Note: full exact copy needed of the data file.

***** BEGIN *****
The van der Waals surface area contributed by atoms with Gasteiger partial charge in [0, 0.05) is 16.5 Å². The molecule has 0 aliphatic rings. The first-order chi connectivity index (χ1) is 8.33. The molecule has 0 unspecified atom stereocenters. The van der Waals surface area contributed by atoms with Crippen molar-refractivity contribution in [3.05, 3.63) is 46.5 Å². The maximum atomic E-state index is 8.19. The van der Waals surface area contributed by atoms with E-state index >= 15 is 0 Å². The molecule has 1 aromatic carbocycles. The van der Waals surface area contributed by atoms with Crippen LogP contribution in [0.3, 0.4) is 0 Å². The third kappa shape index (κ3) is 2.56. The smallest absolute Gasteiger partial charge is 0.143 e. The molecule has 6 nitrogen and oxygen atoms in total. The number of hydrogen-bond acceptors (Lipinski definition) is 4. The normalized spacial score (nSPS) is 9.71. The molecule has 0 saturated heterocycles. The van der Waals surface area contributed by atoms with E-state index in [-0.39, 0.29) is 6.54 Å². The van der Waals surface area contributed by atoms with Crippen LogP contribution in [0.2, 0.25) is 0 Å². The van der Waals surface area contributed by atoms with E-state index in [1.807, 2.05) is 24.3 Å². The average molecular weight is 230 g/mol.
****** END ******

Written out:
The van der Waals surface area contributed by atoms with Gasteiger partial charge in [0, 0.05) is 16.5 Å². The molecule has 0 aliphatic rings. The first-order chi connectivity index (χ1) is 8.33. The molecule has 0 unspecified atom stereocenters. The van der Waals surface area contributed by atoms with Crippen molar-refractivity contribution in [3.05, 3.63) is 46.5 Å². The maximum atomic E-state index is 8.19. The van der Waals surface area contributed by atoms with E-state index >= 15 is 0 Å². The molecule has 1 aromatic carbocycles. The van der Waals surface area contributed by atoms with Crippen LogP contribution in [0.3, 0.4) is 0 Å². The third kappa shape index (κ3) is 2.56. The smallest absolute Gasteiger partial charge is 0.143 e. The molecule has 6 nitrogen and oxygen atoms in total. The number of hydrogen-bond acceptors (Lipinski definition) is 4. The normalized spacial score (nSPS) is 9.71. The molecule has 0 saturated heterocycles. The van der Waals surface area contributed by atoms with E-state index in [-0.39, 0.29) is 6.54 Å². The van der Waals surface area contributed by atoms with Crippen LogP contribution in [0.2, 0.25) is 0 Å². The van der Waals surface area contributed by atoms with E-state index in [1.807, 2.05) is 24.3 Å². The average molecular weight is 230 g/mol.